Pest Control for Radishes

by Evan Gillespie Google

The spicy root -- usually a bright ruby red -- is the appeal of annual radishes (Raphanus sativus). As a member of the cabbage family, the radish is susceptible to a variety of pests. Because you eat the entire root, you're probably not keen on using chemical pesticides near your radishes. Instead, use gardening practices to control pests.

Common Pests

Radishes are vulnerable to several types of insect pests, including cutworm, aphids, flea beetles and root maggots. All but the last damage the plants by eating the leaves, stems and sap. Root maggots tunnel into the radish roots, causing root rot and sometimes killing the plant. Radishes are also susceptible to attack from several types of fungus, including those that cause club root, downy mildew, black rot and leaf spot.

Prevention

Using floating fabric row covers to keep insects away from the plants will help prevent infestations. Spacing plants so there's good air circulation between them can be effective at preventing insect infestations and the growth of fungus by eliminating the dark, moist conditions that pests prefer. Watering early in the day so moisture doesn't remain on the leaves overnight will help, too.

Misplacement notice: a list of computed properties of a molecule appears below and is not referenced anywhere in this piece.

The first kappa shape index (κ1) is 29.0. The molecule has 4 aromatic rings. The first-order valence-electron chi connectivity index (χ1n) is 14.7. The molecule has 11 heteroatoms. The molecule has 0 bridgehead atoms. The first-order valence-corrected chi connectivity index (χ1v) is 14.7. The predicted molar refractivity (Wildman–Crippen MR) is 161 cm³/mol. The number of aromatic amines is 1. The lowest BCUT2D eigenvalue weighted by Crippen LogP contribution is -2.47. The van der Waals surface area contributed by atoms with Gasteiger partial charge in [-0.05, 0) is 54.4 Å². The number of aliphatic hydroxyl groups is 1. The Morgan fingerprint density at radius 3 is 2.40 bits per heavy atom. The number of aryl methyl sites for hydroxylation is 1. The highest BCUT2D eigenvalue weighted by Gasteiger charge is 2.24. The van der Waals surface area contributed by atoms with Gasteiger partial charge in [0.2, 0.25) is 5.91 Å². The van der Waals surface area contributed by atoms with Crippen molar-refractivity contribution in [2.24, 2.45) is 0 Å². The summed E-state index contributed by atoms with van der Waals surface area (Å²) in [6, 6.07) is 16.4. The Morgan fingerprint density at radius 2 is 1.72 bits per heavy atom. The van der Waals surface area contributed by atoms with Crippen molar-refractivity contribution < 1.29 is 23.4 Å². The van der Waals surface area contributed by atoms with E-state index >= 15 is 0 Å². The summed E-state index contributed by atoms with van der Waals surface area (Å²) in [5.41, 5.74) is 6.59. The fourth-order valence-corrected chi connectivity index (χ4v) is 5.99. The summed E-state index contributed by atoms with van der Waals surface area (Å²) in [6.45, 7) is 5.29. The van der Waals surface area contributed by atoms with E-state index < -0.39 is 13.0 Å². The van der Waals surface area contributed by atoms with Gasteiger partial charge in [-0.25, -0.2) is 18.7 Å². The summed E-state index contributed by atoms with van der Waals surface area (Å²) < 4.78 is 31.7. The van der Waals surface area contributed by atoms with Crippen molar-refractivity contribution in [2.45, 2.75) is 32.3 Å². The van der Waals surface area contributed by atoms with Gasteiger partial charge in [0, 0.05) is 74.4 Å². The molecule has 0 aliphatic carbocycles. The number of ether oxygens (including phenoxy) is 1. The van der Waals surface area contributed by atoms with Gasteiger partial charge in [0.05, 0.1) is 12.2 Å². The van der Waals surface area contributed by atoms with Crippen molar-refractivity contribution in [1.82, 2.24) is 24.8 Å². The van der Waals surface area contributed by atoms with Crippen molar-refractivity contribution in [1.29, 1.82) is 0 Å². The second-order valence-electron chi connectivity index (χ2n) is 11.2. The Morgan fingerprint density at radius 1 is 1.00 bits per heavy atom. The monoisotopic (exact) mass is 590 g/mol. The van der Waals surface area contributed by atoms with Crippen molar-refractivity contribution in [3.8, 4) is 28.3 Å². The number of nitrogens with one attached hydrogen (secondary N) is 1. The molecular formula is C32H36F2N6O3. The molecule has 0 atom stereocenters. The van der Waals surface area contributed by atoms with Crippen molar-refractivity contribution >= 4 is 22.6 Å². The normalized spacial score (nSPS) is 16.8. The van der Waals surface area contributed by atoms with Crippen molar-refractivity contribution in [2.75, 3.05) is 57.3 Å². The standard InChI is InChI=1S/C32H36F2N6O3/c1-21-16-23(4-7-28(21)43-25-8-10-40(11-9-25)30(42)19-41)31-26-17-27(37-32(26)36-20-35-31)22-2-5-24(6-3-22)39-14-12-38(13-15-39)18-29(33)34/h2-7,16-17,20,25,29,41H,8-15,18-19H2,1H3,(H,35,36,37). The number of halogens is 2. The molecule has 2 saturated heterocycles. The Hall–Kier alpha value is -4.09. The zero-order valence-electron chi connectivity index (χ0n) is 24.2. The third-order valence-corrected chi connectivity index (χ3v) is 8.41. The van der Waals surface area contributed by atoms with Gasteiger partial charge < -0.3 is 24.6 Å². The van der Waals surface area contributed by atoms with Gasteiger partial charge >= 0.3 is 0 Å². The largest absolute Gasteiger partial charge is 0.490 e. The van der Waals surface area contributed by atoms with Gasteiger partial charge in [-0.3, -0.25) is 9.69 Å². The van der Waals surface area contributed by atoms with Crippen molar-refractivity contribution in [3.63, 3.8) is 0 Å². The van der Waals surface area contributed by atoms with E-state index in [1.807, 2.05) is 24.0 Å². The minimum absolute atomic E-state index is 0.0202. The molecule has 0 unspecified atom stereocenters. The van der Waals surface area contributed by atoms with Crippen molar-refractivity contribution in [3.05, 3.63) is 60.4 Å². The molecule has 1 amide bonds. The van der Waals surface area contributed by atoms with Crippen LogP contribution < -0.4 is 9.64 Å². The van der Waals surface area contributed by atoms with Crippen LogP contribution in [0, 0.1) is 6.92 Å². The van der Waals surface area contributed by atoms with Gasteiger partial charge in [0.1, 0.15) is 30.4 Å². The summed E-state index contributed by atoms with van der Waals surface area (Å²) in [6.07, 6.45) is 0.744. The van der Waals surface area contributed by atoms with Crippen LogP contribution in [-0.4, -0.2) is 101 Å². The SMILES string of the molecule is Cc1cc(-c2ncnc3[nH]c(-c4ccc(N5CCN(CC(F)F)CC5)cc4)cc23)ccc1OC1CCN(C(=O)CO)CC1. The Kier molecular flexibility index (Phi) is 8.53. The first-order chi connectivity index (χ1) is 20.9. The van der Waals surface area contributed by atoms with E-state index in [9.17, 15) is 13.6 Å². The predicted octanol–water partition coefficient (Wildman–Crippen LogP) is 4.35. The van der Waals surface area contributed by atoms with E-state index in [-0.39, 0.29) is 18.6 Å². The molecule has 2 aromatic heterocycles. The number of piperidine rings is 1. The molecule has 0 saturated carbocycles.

Cultural Controls

To avoid repeated infestations by pests, rotate your crops and don't grow radishes in the same place more than once during a time period that corresponds to the length of the life cycle of a particular pest, which may be as long as seven years. Removing weeds and debris from the planting bed can help to control insect pests by removing some of their cover and food sources, and it may prevent an infestation of insects or fungal spores in the soil.

Organic Controls

You can reduce the numbers of insect pests by attracting beneficial insects that eat the harmful insects. Surrounding young plants with collars made from plastic cups or cardboard bath tissue rolls can protect them from attacks by cutworms, and turning the soil before you plant will expose cutworms that are living underground so birds can more easily find and eat them. You can control the growth of some fungi by making sure your pH is around 7.

About the Author

Evan Gillespie has been a journalist since 1996. His work has appeared in several Midwestern newspapers and magazines, as well as on various websites. He specializes in home, garden and arts journalism, and he holds a Master of Arts in art history from the University of Notre Dame.

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